Blame it on the unions. When corporations, governments, or public agencies are facing financial challenges, this is often the default explanation.

We saw this knee jerk response at a recent Senate hearing on the U.S. Postal Service. The Committee on Homeland Security and Government Affairs called the March 12 hearing to discuss recommendations from a task force appointed by President Trump that include cutting or privatizing various postal services, increasing delivery prices, and — you guessed it — eliminating employees’ rights to collective bargaining.

Committee Chair Ron Johnson, a Wisconsin Republican, seized on the anti-union proposals. He repeatedly inquired about the wages and benefits that USPS employees enjoy compared to private sector employees and questioned whether postal workers should be allowed to continue to collectively bargain over wages.

This hardly comes as a surprise. Johnson was an ardent supporter of Governor Scott Walker’s efforts to undercut public sector unions back in his own state. Why wouldn’t he be just as eager to cut union rights for postal employees?

As the Trump task force notes, postal service employees have more rights than other federal workers to bargain over wages and benefits. The workers won these rights during what’s known as the Great Postal Strike of 1970. Over the course of a week, as many as 200,000 postal workers walked off the job or called in sick to protest their meager pay, poor working conditions, and long hours. They shut down post offices in 13 states.

When the Nixon administration finally reached a settlement with the workers, wage bargaining rights were part of the deal.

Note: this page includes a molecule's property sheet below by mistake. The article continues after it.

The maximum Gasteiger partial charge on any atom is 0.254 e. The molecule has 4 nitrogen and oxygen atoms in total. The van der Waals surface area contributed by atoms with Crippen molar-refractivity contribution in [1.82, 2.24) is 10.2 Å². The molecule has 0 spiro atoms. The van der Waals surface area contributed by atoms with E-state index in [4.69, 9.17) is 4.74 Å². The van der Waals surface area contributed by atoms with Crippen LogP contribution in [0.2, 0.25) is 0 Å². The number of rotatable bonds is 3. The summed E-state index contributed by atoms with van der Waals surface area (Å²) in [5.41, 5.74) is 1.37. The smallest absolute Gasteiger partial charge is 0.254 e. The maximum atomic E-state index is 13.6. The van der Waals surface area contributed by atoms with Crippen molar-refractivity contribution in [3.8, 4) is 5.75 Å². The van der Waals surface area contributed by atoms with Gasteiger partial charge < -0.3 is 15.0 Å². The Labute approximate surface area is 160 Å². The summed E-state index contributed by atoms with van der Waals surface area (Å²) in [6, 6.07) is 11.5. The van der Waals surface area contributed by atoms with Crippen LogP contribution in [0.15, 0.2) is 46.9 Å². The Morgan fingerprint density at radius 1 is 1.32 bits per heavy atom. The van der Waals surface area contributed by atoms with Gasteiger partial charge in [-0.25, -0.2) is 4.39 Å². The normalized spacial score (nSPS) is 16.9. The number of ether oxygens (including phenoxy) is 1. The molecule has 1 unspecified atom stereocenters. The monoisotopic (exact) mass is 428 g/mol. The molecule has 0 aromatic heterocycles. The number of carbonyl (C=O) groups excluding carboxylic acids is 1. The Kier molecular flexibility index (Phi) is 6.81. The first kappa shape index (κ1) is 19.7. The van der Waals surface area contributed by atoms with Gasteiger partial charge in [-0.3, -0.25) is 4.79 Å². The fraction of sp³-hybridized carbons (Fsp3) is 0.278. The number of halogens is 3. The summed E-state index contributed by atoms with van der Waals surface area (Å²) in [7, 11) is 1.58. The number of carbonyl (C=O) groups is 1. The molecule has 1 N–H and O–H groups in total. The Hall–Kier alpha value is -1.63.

Nearly five decades later, the Trump task force now argues that postal workers don’t deserve these rights because they don’t face “the same level of risk that their company will go out of business” as private sector workers do.

The postal worker unions beg to differ. Over the past decade, they point out, the postal service has endured tremendous insecurity, with the closure or consolidation of 485 of its 685 mail processing facilities, more than 200,000 career job cuts, and reduced hours of operations at 13,000 primarily rural post offices.

Despite these cutbacks, the postal service is still a vital source of good jobs in every community – and union rights are a key factor. Research has long shown that collective bargaining rights lead to higher pay, narrower racial wealth gaps, and more generous employer pension contributions. Unionized workers are also more likely to be covered by employer health insurance.

Attacking postal workers’ union rights is merely an ideological distraction from the real cause of the postal service’s financial losses. In 2006, Congress created this crisis by passing the Postal Accountability and Enhancement Act (PAEA), which requires the USPS to set aside reserves sufficient to cover the cost of its employee post-retirement health benefits 75 years into the future.

Without this pre-funding mandate, the Postal Service would’ve made money in every year since 2013. To strengthen the postal service, Congress should repeal this onerous mandate and embrace other solutions, like integrating USPS retirees into Medicare and supporting expansion of revenue-generating services like postal banking.

Brian Wakamo is a researcher on the Global Economy Project at the Institute for Policy Studies.

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